Scottish National Dictionary (1700–)
About this entry:
First published 1952 (SND Vol. III). Includes material from the 1976 and 2005 supplements.
This entry has not been updated since then but may contain minor corrections and revisions.
COORSE, n. Gen.Sc. form of Eng. course (s.Sc. 1835 Wilson's Tales of the Borders I. 289; Per., Fif., Lth., Ayr. 1915-26 Wilson; Rxb. 1942 Zai; Sh., Ork., Cai., Bnff., Ayr., Rxb. 2000s). See P.L.D. § 40. [kurs]em.Sc. 2000 James Robertson The Fanatic 226:
Ye could stey on in the hoose, save some money. Ye had guid results - ye could mebbe apply for a postgraduate coorse. Ye didna ken. Ye felt like ye'd had enough o studyin for a while.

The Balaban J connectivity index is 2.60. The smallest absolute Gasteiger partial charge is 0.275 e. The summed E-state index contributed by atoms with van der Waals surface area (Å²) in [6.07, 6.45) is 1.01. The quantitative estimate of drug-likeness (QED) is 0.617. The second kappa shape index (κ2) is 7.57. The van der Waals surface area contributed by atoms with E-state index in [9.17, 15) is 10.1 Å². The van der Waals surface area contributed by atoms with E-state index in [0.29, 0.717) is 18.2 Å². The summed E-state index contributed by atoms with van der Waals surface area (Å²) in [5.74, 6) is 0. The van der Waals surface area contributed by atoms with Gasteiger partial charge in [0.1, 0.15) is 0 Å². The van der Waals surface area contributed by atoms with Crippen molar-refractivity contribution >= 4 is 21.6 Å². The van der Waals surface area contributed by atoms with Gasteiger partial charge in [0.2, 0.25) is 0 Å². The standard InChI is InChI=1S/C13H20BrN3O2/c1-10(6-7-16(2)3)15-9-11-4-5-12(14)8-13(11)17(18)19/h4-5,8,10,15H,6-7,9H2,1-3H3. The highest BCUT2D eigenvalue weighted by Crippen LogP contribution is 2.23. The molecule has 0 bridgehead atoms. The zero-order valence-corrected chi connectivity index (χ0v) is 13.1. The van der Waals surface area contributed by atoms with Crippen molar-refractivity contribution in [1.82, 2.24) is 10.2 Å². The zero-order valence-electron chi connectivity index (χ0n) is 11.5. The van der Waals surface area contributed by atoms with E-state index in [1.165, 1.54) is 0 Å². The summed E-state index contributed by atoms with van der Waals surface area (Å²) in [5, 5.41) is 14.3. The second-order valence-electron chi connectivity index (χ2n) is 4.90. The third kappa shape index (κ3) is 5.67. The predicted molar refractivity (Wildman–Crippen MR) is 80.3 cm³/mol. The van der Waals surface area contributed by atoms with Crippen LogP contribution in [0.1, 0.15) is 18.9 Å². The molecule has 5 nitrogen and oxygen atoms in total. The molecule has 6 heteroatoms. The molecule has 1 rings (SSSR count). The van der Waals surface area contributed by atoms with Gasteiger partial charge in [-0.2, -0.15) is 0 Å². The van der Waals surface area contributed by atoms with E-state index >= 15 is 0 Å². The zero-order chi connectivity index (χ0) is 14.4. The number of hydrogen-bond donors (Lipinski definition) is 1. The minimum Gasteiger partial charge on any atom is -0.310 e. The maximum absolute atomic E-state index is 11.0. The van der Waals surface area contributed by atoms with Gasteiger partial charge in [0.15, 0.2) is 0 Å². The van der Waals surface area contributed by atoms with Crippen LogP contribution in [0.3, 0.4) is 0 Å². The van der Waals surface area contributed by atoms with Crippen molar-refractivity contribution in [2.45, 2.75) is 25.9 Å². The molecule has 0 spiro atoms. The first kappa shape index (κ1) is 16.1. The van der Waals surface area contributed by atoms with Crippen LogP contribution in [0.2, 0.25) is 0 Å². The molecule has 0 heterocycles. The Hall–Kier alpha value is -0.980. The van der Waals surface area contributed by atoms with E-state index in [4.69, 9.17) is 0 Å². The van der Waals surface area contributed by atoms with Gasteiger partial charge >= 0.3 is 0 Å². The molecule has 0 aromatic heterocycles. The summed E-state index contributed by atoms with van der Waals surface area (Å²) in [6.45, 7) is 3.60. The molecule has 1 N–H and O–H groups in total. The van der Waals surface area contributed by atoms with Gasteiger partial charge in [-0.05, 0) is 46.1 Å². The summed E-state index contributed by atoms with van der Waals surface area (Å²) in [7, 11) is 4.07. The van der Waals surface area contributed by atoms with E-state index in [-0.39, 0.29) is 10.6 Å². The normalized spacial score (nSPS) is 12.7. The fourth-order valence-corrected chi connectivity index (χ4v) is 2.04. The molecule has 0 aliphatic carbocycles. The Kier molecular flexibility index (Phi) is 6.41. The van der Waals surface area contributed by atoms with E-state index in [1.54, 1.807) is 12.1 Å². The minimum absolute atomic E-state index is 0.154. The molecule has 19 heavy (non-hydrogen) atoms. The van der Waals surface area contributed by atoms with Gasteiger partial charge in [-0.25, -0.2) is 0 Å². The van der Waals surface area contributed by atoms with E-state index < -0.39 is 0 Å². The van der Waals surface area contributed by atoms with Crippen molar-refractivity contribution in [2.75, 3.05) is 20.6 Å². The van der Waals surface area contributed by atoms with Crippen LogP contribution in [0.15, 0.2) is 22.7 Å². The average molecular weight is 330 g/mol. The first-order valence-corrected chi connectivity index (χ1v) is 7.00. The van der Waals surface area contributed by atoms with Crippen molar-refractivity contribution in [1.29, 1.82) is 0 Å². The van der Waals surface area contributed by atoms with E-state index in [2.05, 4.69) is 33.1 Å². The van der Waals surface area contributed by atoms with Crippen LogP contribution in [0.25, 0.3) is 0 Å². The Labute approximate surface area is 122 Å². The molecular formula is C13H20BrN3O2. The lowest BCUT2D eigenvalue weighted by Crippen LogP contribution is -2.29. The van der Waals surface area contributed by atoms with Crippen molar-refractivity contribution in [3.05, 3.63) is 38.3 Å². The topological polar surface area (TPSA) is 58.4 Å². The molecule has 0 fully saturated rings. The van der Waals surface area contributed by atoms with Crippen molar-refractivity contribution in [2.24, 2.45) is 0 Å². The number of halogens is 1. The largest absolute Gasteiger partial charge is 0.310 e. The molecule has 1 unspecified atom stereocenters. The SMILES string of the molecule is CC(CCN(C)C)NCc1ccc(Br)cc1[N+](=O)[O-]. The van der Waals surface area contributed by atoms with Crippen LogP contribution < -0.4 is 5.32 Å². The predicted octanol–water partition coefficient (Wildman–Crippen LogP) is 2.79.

Phrs. (1) an' coorse, of course (Bnff.2, Abd.22 1937); prob. representing obs. Eng. in course, idem. Abd.(D) 1871 W. Alexander Johnny Gibb xviii.:
That an' coorse tyeuk's up a fyou minits.(2) in coorse, in due course, by and by (Abd. 1975). Abd. c.1807 A. Cheviot Proverbs (1896) 186:
Some one put to him the question, "Foo' ll ye win through the glens in sic a nicht?" to which he replied, "I'll gae through in coorse," and the saying became a local byeword.(3) of coorse, af coorse, uv coorse, 'coorse. Sc. forms of Eng. of course.wm.Sc. 1985 Liz Lochhead Tartuffe 45:
But of coorse ma lovely wife would have been faur mair upset
If a man had really made advances tae ma innocent wee pet.m.Sc. 1994 Martin Bowman and Bill Findlay Forever Yours, Marie-Lou 17:
Lift yir elbies, ah waant that tablecloath...Unless, uv coorse, yir plannin tae wire intae that jar ae peanut butter wi a spoon like ye dae at nights!
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"Coorse n.". Dictionary of the Scots Language. 2004. Scottish Language Dictionaries Ltd. Accessed 3 Dec 2023 <http://www.dsl.ac.uk/entry/snd/coorse_n>